Mastering the art of award submissions

It can be surreal to write about your day-to-day work as if you’re working up a pitch for a client, but working to find your voice can help you strike a balance between good salesmanship and bragging.

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Awards and contests, on television or otherwise, have much in common: You promote yourself while letting your work/skills do the talking.

Writing about and promoting your own agency’s PR expertise is a bizarre experience—like the scene in the surreal “Being John Malkovich” in which actor John Malkovich slips into his own consciousness and finds himself in a restaurant filled with infinite John Malkoviches all repeating one word, “Malkovich,” over and over again. I’m sure our friends at Central Coast will find it equally strange watching themselves pitch potential clients on national television.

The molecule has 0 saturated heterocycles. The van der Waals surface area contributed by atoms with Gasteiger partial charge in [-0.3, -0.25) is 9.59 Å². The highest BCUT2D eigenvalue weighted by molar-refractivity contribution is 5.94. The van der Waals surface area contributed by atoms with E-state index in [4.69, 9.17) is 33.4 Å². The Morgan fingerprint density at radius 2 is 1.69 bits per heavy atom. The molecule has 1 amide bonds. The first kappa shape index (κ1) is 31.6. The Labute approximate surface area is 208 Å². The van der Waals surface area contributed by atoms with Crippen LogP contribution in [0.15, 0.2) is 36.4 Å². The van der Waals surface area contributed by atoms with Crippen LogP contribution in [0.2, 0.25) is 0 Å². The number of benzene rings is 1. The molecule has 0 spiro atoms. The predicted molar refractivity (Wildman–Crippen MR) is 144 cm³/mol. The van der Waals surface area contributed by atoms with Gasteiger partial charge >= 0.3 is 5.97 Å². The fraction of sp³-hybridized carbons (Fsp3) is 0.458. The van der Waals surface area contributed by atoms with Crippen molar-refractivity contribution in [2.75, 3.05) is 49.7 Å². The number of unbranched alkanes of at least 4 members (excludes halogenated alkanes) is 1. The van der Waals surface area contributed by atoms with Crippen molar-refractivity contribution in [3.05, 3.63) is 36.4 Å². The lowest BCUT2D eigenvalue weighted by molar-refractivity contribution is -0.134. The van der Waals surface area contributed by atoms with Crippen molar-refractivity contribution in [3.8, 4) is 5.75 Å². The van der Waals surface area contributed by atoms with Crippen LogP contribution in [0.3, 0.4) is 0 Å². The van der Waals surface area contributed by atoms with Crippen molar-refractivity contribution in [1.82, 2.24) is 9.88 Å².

Sure, PR is work. It’s the work we do every day, but when it’s under the microscope, it starts to look very different. Writing is the same, when no one is watching there is an immense freedom, creating the story, finding your voice, etc., but how do you find it and how does it change when you know others are watching?

We work in PR: We make our living tooting horns, spreading the word, and leveraging our relationships and our knowledge of the industry to do so. However, this is all behind the scenes, we prefer our clients capture the limelight—we are the worker bees, not the queen.

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